The "feminine" work I was referring to wasn't the mazes, which have been in the last few shows, but rather this work Wake, which has plates welded together so that the pieces are convex on both sides. (The picture doesn't convey the "full" effect these have.) Before, the strips were always flat and/or parallel, never what could be described as bulbous, curvaceous, vessel-like--"gynomorphic," much less anthropomorphic. I may be the only person (actually I think Bill agreed) that thinks Serra was trying to make "female" shapes as opposed to his usual flat strips. But that doesn't stop me from making fun of him.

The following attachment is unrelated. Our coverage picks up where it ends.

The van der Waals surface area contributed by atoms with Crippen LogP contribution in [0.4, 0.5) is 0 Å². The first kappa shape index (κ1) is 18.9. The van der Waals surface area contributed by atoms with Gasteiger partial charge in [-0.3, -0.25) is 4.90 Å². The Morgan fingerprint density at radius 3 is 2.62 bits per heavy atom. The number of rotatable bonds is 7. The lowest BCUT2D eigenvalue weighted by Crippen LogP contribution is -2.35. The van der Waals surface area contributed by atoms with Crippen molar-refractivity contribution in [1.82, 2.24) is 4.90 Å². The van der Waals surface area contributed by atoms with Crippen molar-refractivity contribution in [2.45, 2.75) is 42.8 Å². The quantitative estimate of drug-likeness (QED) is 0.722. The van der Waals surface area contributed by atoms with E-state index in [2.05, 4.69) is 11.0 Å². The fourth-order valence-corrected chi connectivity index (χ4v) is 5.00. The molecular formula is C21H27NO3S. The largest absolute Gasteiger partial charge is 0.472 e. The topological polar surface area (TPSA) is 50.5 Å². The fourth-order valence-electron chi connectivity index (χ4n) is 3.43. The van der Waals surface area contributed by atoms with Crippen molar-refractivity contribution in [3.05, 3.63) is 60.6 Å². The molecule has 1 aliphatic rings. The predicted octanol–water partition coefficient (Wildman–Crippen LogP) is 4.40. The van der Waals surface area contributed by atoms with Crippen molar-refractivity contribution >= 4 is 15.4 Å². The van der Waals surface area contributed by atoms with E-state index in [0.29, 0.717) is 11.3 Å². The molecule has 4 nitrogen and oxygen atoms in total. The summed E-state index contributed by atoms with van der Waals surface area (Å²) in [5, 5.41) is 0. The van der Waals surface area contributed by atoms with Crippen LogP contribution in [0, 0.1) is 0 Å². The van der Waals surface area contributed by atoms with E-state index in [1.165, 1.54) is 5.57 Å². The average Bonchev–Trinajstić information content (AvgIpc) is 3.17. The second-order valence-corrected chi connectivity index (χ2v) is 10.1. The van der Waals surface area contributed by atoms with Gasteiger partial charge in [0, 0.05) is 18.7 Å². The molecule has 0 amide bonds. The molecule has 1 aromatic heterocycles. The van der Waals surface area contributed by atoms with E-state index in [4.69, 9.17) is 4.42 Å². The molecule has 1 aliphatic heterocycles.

- tom moody 4-20-2004 1:51 am

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